Surprise! If you have done your job right, and even if you haven’t, the push for independence can’t be avoided. Just like learning to talk and walk, this is an important stage of child development. While they begin to navigate their world with one foot in childhood, and another in adulthood, they will each struggle to create their own path, have their own opinions, and separate themselves from their parents. Some will do it with more grace than others, but no matter what, the process is happening, it is inevitable, and it is actually healthy. But, they probably won’t want you, they think they don’t need you, and they love you, but the adoration stage is over, and you just don’t have the same level of control you once did.

The reality is this can be quite painful for parents, who still associate “parenting” with the emotional trifecta outlined earlier. Sometimes, none of the warm and fuzzy moments from early parenting stick around during the teen years. Other times, remnants of the cuddly and loving child remain, so although you may have a screaming teenage daughter one second, you have an engaging chatterbox 30 minutes later. Or perhaps you have a withdrawn, monosyllabic son, yet he kisses you on the cheek and tells you he loves you every night before bed.

Parents respond to all of this in a variety of different ways including despair, depression, shouting matches, tears, threats, authoritarian attempts, rage, and resignation. In fact, some parents so desperate to feel needed and wanted bend over backwards to create new dependencies, intervening in situations that ironically stunt adolescent growth and can build resentment over time. As a prior psychotherapist and school counselor, and as a current school administrator, I have seen parents lie for their teenagers, protect them at all cost from inevitable consequences, and interfere in situations that would be best left for their child to handle alone. I have seen parents give in to a variety of demands, put all of their efforts into being the “cool parent” or work hard to be their teenager’s friend, or even a great “friend” to their teenagers’ friends.

All the above responses are done in an effort to regain the emotional triad, and to get control back to its most comfortable locus, you. Most of us try everything and anything to make this happen, yelling one minute, taking car keys away the next, driving your teenage daughter and her friends to the mall laughing along with mean-spirited gossip, relenting about the party you told your teenage son he absolutely could not attend. We are, after all, just struggling through this in the same unchartered way that our children are. Unfortunately, there is no prescription for perfect and painless parenting. Furthermore, just to confuse and confound us further, we will make what may be perceived of as a mistake, yet it turns out to be the right move, and execute brilliant parenting maneuvers that turn out quite badly.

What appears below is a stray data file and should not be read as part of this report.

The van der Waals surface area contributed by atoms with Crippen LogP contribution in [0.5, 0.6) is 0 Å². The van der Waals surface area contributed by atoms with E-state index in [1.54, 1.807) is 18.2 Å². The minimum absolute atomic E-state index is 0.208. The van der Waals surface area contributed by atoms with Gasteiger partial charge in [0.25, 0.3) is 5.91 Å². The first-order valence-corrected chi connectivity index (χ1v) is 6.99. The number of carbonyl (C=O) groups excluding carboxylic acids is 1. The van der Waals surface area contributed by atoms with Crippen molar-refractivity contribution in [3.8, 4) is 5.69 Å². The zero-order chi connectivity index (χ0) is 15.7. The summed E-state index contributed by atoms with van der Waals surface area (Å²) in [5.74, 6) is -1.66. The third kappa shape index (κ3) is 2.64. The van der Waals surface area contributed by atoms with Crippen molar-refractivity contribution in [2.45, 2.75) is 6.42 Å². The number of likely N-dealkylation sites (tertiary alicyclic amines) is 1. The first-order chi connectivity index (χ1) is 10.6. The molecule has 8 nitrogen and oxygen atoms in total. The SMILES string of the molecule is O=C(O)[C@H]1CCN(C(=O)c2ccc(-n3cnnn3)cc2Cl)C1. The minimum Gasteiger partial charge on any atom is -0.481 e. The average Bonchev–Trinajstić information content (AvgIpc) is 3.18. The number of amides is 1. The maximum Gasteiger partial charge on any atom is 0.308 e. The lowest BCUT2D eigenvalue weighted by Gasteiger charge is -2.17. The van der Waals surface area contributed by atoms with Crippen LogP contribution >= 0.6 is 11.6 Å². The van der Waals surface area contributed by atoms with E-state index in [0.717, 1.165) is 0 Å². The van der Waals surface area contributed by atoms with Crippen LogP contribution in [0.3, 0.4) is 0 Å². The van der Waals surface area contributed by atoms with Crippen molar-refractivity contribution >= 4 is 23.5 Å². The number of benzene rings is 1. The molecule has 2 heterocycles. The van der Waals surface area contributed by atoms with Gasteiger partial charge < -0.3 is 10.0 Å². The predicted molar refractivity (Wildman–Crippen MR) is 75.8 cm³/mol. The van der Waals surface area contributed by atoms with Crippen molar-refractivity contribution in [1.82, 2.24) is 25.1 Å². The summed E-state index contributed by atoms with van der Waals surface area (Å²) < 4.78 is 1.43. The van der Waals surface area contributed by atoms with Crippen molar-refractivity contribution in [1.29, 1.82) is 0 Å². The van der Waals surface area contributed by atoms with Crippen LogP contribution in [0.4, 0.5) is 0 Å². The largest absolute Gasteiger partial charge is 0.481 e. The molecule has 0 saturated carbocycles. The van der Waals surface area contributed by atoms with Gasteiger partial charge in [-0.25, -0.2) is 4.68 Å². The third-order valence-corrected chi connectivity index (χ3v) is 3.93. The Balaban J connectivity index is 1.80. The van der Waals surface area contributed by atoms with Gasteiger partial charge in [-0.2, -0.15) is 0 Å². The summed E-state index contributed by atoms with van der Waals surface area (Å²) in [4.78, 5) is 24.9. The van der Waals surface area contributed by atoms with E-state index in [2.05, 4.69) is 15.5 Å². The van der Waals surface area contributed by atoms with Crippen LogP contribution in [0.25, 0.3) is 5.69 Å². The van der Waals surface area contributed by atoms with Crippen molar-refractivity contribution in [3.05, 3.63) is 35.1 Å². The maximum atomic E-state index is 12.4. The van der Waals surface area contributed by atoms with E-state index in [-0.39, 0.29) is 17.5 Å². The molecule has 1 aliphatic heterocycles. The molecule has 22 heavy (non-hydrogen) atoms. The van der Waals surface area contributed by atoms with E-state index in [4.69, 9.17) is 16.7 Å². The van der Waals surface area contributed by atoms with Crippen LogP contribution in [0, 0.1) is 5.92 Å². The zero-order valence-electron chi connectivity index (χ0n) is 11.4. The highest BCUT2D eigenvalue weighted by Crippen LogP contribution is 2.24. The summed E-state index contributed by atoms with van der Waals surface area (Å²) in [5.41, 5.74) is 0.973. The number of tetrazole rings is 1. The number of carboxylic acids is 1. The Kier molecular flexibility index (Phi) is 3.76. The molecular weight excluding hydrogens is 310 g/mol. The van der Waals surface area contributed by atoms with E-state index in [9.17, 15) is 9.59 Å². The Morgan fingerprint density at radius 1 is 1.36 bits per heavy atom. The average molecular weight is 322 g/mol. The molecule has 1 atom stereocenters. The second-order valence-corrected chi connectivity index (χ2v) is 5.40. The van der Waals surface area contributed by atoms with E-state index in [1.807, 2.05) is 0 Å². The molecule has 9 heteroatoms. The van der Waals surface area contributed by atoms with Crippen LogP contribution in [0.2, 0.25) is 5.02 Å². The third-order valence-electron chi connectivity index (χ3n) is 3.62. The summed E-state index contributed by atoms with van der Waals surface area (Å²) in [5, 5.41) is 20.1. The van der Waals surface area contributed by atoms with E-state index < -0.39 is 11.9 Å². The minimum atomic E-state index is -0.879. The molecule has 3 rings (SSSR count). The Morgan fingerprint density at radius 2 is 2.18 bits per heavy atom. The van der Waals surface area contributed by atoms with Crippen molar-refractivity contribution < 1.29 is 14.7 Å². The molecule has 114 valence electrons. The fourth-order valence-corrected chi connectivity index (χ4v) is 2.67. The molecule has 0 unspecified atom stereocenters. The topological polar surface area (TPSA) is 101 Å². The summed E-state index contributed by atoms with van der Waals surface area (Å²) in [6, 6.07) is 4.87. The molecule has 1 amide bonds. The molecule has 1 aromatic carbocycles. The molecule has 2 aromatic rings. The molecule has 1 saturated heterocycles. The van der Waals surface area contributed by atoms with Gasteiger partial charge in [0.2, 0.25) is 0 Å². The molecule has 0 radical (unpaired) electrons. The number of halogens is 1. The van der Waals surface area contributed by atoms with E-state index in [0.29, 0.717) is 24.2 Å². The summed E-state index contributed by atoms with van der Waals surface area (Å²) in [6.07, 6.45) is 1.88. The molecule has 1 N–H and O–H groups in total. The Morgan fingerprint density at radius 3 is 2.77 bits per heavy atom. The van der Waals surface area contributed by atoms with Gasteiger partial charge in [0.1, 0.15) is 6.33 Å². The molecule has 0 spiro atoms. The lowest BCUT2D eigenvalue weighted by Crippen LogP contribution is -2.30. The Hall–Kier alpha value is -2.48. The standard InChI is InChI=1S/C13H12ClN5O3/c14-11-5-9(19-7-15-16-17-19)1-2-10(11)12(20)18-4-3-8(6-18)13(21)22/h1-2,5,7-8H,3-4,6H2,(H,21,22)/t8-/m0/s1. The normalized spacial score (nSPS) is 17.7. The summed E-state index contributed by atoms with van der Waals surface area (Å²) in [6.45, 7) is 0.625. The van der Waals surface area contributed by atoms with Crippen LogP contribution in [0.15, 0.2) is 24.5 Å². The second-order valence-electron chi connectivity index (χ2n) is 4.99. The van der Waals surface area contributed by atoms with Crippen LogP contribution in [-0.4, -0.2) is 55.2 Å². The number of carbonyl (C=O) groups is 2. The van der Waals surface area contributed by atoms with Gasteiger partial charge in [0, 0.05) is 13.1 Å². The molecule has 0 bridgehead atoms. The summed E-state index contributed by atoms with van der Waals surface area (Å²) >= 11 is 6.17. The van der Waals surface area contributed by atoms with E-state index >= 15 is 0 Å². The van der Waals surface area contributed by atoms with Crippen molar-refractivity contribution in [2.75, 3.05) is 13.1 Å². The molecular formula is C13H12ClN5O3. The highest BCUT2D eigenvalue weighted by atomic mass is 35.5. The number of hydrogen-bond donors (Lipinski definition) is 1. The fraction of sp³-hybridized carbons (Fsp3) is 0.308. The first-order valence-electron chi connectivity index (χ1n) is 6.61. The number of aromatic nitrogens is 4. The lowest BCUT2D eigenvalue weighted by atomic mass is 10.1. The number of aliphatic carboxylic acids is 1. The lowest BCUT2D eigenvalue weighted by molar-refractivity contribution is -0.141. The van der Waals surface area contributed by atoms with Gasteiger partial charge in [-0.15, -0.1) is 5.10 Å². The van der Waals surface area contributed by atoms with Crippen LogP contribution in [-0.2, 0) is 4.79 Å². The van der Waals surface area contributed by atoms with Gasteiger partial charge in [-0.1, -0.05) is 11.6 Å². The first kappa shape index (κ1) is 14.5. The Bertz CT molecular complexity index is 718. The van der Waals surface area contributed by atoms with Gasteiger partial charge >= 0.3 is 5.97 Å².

I have raised five teenagers, two of them stepdaughters, and three of them sons very close in age and much, much larger than I am. I have had wonderful, joyful moments with each and every one of them, and I’ve also had moments of rage, and floods of feelings so intense that I did not feel in control of myself, let alone them! My youngest, and only remaining teenager is 18. A single mother since he was 11, we shared a special closeness, and of course, he had me all to himself when his other siblings went off to college and careers. People envied our comfort with one another as well as our shared humor. For several years he attended the school where I worked as Dean of Students, and people marveled at how well he handled this. He found his way to my office several times a day, sought me out in the dining room to say hi, and he and his girlfriend were fixtures on the bench right outside my office door.